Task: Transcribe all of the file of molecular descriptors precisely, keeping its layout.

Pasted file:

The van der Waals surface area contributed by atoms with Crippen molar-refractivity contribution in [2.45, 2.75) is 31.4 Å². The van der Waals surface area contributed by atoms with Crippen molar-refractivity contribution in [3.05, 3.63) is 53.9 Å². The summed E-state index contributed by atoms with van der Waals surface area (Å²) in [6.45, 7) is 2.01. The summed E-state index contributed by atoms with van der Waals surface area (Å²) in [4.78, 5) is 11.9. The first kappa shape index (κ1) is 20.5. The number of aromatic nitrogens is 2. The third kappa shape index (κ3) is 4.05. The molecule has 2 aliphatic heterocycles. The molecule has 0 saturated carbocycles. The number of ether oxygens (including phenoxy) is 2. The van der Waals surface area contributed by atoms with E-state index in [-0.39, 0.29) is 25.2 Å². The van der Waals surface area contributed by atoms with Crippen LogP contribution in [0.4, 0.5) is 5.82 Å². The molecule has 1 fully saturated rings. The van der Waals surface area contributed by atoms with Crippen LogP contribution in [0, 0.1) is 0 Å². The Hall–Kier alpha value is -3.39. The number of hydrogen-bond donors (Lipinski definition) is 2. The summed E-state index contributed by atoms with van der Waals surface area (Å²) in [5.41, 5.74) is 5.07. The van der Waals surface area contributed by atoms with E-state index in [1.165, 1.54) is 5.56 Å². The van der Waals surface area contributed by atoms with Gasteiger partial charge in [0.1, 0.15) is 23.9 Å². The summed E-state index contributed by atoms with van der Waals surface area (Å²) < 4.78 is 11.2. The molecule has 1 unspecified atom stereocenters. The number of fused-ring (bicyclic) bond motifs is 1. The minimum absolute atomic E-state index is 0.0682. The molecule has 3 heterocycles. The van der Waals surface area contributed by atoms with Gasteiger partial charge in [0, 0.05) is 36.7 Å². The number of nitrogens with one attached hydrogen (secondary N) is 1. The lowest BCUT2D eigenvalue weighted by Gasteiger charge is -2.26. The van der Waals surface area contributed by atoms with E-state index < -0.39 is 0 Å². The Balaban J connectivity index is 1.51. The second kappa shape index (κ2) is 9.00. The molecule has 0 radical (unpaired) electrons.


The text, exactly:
The van der Waals surface area contributed by atoms with Crippen molar-refractivity contribution in [2.45, 2.75) is 31.4 Å². The van der Waals surface area contributed by atoms with Crippen molar-refractivity contribution in [3.05, 3.63) is 53.9 Å². The summed E-state index contributed by atoms with van der Waals surface area (Å²) in [6.45, 7) is 2.01. The summed E-state index contributed by atoms with van der Waals surface area (Å²) in [4.78, 5) is 11.9. The first kappa shape index (κ1) is 20.5. The number of aromatic nitrogens is 2. The third kappa shape index (κ3) is 4.05. The molecule has 2 aliphatic heterocycles. The molecule has 0 saturated carbocycles. The number of ether oxygens (including phenoxy) is 2. The van der Waals surface area contributed by atoms with E-state index in [-0.39, 0.29) is 25.2 Å². The van der Waals surface area contributed by atoms with Crippen LogP contribution in [0.4, 0.5) is 5.82 Å². The molecule has 1 fully saturated rings. The van der Waals surface area contributed by atoms with Crippen LogP contribution in [0, 0.1) is 0 Å². The Hall–Kier alpha value is -3.39. The number of hydrogen-bond donors (Lipinski definition) is 2. The summed E-state index contributed by atoms with van der Waals surface area (Å²) in [5.41, 5.74) is 5.07. The van der Waals surface area contributed by atoms with E-state index in [1.165, 1.54) is 5.56 Å². The van der Waals surface area contributed by atoms with Gasteiger partial charge in [0.1, 0.15) is 23.9 Å². The summed E-state index contributed by atoms with van der Waals surface area (Å²) < 4.78 is 11.2. The molecule has 1 unspecified atom stereocenters. The number of fused-ring (bicyclic) bond motifs is 1. The minimum absolute atomic E-state index is 0.0682. The molecule has 3 heterocycles. The van der Waals surface area contributed by atoms with Gasteiger partial charge in [0, 0.05) is 36.7 Å². The number of nitrogens with one attached hydrogen (secondary N) is 1. The lowest BCUT2D eigenvalue weighted by Gasteiger charge is -2.26. The van der Waals surface area contributed by atoms with E-state index < -0.39 is 0 Å². The Balaban J connectivity index is 1.51. The second kappa shape index (κ2) is 9.00. The molecule has 0 radical (unpaired) electrons.